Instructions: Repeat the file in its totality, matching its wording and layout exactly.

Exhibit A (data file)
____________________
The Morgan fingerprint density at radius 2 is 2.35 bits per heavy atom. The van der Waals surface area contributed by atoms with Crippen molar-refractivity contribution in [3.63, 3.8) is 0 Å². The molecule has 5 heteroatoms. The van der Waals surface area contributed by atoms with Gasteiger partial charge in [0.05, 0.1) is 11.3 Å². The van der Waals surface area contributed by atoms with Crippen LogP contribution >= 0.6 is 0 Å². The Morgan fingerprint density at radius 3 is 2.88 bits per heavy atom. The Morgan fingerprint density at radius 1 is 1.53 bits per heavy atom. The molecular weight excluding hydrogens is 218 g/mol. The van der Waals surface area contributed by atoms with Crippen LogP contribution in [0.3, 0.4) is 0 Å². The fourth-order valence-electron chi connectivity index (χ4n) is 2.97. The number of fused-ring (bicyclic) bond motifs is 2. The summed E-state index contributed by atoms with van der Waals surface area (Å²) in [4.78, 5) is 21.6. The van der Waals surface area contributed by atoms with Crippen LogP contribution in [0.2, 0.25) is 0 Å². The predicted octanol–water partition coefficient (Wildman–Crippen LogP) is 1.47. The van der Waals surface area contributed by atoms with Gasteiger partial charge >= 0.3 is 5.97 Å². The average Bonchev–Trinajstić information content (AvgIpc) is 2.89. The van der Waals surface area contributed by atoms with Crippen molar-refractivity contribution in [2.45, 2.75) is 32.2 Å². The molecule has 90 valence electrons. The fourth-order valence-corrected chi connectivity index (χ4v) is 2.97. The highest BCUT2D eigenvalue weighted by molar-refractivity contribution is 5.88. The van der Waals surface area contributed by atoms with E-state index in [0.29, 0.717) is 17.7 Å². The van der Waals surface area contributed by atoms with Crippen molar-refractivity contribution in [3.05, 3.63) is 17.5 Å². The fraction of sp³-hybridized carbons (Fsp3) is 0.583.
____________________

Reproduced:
The Morgan fingerprint density at radius 2 is 2.35 bits per heavy atom. The van der Waals surface area contributed by atoms with Crippen molar-refractivity contribution in [3.63, 3.8) is 0 Å². The molecule has 5 heteroatoms. The van der Waals surface area contributed by atoms with Gasteiger partial charge in [0.05, 0.1) is 11.3 Å². The van der Waals surface area contributed by atoms with Crippen LogP contribution >= 0.6 is 0 Å². The Morgan fingerprint density at radius 3 is 2.88 bits per heavy atom. The Morgan fingerprint density at radius 1 is 1.53 bits per heavy atom. The molecular weight excluding hydrogens is 218 g/mol. The van der Waals surface area contributed by atoms with Crippen LogP contribution in [0.3, 0.4) is 0 Å². The fourth-order valence-electron chi connectivity index (χ4n) is 2.97. The number of fused-ring (bicyclic) bond motifs is 2. The summed E-state index contributed by atoms with van der Waals surface area (Å²) in [4.78, 5) is 21.6. The van der Waals surface area contributed by atoms with Crippen LogP contribution in [0.2, 0.25) is 0 Å². The predicted octanol–water partition coefficient (Wildman–Crippen LogP) is 1.47. The van der Waals surface area contributed by atoms with Gasteiger partial charge >= 0.3 is 5.97 Å². The average Bonchev–Trinajstić information content (AvgIpc) is 2.89. The van der Waals surface area contributed by atoms with Crippen molar-refractivity contribution in [2.45, 2.75) is 32.2 Å². The molecule has 90 valence electrons. The fourth-order valence-corrected chi connectivity index (χ4v) is 2.97. The highest BCUT2D eigenvalue weighted by molar-refractivity contribution is 5.88. The van der Waals surface area contributed by atoms with E-state index in [0.29, 0.717) is 17.7 Å². The van der Waals surface area contributed by atoms with Crippen molar-refractivity contribution in [3.05, 3.63) is 17.5 Å². The fraction of sp³-hybridized carbons (Fsp3) is 0.583.